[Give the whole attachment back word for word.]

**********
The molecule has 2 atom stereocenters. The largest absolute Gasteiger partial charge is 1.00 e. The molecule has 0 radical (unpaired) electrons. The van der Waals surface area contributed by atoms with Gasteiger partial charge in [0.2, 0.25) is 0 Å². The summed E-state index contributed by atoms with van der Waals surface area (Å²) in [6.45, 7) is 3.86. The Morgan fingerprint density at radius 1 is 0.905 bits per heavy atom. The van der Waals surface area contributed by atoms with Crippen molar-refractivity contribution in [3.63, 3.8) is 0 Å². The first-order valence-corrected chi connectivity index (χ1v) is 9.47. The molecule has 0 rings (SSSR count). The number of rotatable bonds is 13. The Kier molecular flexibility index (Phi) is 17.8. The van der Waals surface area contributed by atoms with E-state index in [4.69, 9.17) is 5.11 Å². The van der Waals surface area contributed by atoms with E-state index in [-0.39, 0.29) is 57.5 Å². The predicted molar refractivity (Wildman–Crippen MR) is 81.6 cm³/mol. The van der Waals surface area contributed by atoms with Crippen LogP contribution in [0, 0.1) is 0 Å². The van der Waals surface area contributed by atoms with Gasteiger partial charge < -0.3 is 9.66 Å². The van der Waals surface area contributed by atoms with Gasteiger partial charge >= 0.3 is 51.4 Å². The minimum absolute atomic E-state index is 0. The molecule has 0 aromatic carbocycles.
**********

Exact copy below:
The molecule has 2 atom stereocenters. The largest absolute Gasteiger partial charge is 1.00 e. The molecule has 0 radical (unpaired) electrons. The van der Waals surface area contributed by atoms with Gasteiger partial charge in [0.2, 0.25) is 0 Å². The summed E-state index contributed by atoms with van der Waals surface area (Å²) in [6.45, 7) is 3.86. The Morgan fingerprint density at radius 1 is 0.905 bits per heavy atom. The van der Waals surface area contributed by atoms with Crippen molar-refractivity contribution in [3.63, 3.8) is 0 Å². The first-order valence-corrected chi connectivity index (χ1v) is 9.47. The molecule has 0 rings (SSSR count). The number of rotatable bonds is 13. The Kier molecular flexibility index (Phi) is 17.8. The van der Waals surface area contributed by atoms with E-state index in [4.69, 9.17) is 5.11 Å². The van der Waals surface area contributed by atoms with E-state index in [-0.39, 0.29) is 57.5 Å². The predicted molar refractivity (Wildman–Crippen MR) is 81.6 cm³/mol. The van der Waals surface area contributed by atoms with Crippen LogP contribution in [0, 0.1) is 0 Å². The van der Waals surface area contributed by atoms with Gasteiger partial charge < -0.3 is 9.66 Å². The van der Waals surface area contributed by atoms with Gasteiger partial charge >= 0.3 is 51.4 Å². The minimum absolute atomic E-state index is 0. The molecule has 0 aromatic carbocycles.